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How AMCON’s Intervention Helped Aviation Industry – Sanusi

Mr. Ado Sanusi is the managing director of Aero Contractors. He explains why the airline has moved from bankruptcy to the recovery phase under his management.

Mr. Ado Sanusi is the managing director of Aero Contractors / Photo credit: businesshilights.com.ng
Mr. Ado Sanusi is the managing director of Aero Contractors / Photo credit: businesshilights.com.ng

Aero Contractors is one of the oldest airlines in Nigeria. That alone would normally be a sign of success. Why do you think the company became insolvent?

I was not there when the company became insolvent, so answering that question as to what the reasons were would be mere speculation.

But I can tell you why many companies were struggling at that time. The devaluation of the naira, the downturn of the economy, the low cost of crude oil and so many other external reasons.

And then also, within Aero, corporate governance structure and bad management decisions contributed to its insolvency.

Do you think the Asset Management Corporation of Nigeria (AMCON) made the right decision in taking over Aero rather than allow the company to solve its own problems or fail if it couldn’t?

If AMCON had not put Aero under receivership, there would be no Aero Contractors today. So, definitely, AMCON made the right decision.

In this particular instance, I think the aviation industry would have been the bigger loser if Aero had been allowed to fail

Who do you think would have suffered more, the banking or the airline industry if Aero had been allowed to go under?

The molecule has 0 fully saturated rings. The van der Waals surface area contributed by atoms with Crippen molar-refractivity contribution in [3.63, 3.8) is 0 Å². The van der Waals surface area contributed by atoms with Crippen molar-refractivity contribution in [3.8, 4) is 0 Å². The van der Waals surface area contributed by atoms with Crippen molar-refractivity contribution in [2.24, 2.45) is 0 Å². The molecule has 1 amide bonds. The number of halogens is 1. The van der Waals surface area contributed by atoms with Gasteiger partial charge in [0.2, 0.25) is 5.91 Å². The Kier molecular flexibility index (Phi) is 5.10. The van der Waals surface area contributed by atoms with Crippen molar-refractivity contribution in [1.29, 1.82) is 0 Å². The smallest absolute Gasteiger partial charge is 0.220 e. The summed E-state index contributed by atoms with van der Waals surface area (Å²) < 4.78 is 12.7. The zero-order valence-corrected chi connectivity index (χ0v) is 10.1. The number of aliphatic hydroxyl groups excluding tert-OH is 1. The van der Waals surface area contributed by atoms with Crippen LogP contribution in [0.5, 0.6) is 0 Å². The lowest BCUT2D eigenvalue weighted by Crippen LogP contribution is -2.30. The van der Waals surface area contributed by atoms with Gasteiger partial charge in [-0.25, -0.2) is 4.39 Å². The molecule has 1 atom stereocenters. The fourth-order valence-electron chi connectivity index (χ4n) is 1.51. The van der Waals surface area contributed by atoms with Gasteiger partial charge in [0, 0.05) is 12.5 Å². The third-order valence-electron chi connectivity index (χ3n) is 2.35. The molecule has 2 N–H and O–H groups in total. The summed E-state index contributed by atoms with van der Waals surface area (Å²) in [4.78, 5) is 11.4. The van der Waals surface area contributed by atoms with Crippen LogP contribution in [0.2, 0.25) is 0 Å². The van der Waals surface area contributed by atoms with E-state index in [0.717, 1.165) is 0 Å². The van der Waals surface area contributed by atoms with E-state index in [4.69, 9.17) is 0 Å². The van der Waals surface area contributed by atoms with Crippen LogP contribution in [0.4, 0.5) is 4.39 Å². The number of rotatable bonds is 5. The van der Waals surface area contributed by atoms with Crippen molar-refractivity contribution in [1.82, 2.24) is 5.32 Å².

AMCON was created to rescue the banking industry from bad debts. It has saved a lot of jobs. But in this particular instance, I think the aviation industry would have been the bigger loser if Aero had been allowed to fail.

You’ve managed the company for three years now. Can you confidently say you have returned Aero to profitability?

I have managed Aero for two and a half years now. Still, I cannot confidently say Aero has returned to profitability.

It has a huge debt profile, so we are still in the recovery phase. What I can confidently say is that Aero is generating enough to cover its costs.

Is the aviation industry in Nigeria viable? Is it profitable?

Yes, it is profitable as long as the right corporate governance structure is put in place.

You mentioned that Aero still has a huge debt profile. What is the size of its debt?

That is not something I can disclose publicly. It is confidential to the company. Beside that, we are talking with interested buyers for the company.

They are looking at all the company’s assets and liabilities. The negotiations too have to hold in confidentiality.

If I could put the question differently, how much has AMCON invested in Aero?

You will have to put that question to AMCON because there is no way we would know. There could be other costs associated with the takeover that Aero is not aware of and did not necessitate cash transfers.

So, AMCON would be in a better position to say how much it has invested.

Is there an option of offering the founding shareholders of Aero, the opportunity to reacquire their shares?

Again, that would be best answered by AMCON. I don’t know the agreement that was reached between the original shareholders and AMCON.

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